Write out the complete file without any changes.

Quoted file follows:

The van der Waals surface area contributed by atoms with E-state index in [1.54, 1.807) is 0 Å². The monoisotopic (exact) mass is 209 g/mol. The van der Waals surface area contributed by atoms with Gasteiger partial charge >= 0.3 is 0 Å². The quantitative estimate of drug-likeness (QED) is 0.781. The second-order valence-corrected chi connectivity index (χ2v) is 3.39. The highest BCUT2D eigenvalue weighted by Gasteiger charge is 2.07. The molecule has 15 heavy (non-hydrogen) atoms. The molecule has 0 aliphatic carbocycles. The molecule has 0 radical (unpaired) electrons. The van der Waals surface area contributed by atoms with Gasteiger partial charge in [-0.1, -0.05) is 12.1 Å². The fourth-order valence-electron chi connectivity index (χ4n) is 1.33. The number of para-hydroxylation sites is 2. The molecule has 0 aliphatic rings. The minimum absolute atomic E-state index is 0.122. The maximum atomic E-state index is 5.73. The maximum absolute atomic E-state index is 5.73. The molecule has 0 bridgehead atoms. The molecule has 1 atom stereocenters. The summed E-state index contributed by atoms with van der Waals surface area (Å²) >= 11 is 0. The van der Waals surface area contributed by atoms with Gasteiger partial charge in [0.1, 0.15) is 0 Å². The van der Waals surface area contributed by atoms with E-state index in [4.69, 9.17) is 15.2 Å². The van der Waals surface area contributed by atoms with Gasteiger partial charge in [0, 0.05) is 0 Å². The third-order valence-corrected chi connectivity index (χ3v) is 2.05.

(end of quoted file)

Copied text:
The van der Waals surface area contributed by atoms with E-state index in [1.54, 1.807) is 0 Å². The monoisotopic (exact) mass is 209 g/mol. The van der Waals surface area contributed by atoms with Gasteiger partial charge >= 0.3 is 0 Å². The quantitative estimate of drug-likeness (QED) is 0.781. The second-order valence-corrected chi connectivity index (χ2v) is 3.39. The highest BCUT2D eigenvalue weighted by Gasteiger charge is 2.07. The molecule has 15 heavy (non-hydrogen) atoms. The molecule has 0 aliphatic carbocycles. The molecule has 0 radical (unpaired) electrons. The van der Waals surface area contributed by atoms with Gasteiger partial charge in [-0.1, -0.05) is 12.1 Å². The fourth-order valence-electron chi connectivity index (χ4n) is 1.33. The number of para-hydroxylation sites is 2. The molecule has 0 aliphatic rings. The minimum absolute atomic E-state index is 0.122. The maximum atomic E-state index is 5.73. The maximum absolute atomic E-state index is 5.73. The molecule has 0 bridgehead atoms. The molecule has 1 atom stereocenters. The summed E-state index contributed by atoms with van der Waals surface area (Å²) >= 11 is 0. The van der Waals surface area contributed by atoms with Gasteiger partial charge in [0.1, 0.15) is 0 Å². The van der Waals surface area contributed by atoms with E-state index in [4.69, 9.17) is 15.2 Å². The van der Waals surface area contributed by atoms with Gasteiger partial charge in [0, 0.05) is 0 Å². The third-order valence-corrected chi connectivity index (χ3v) is 2.05.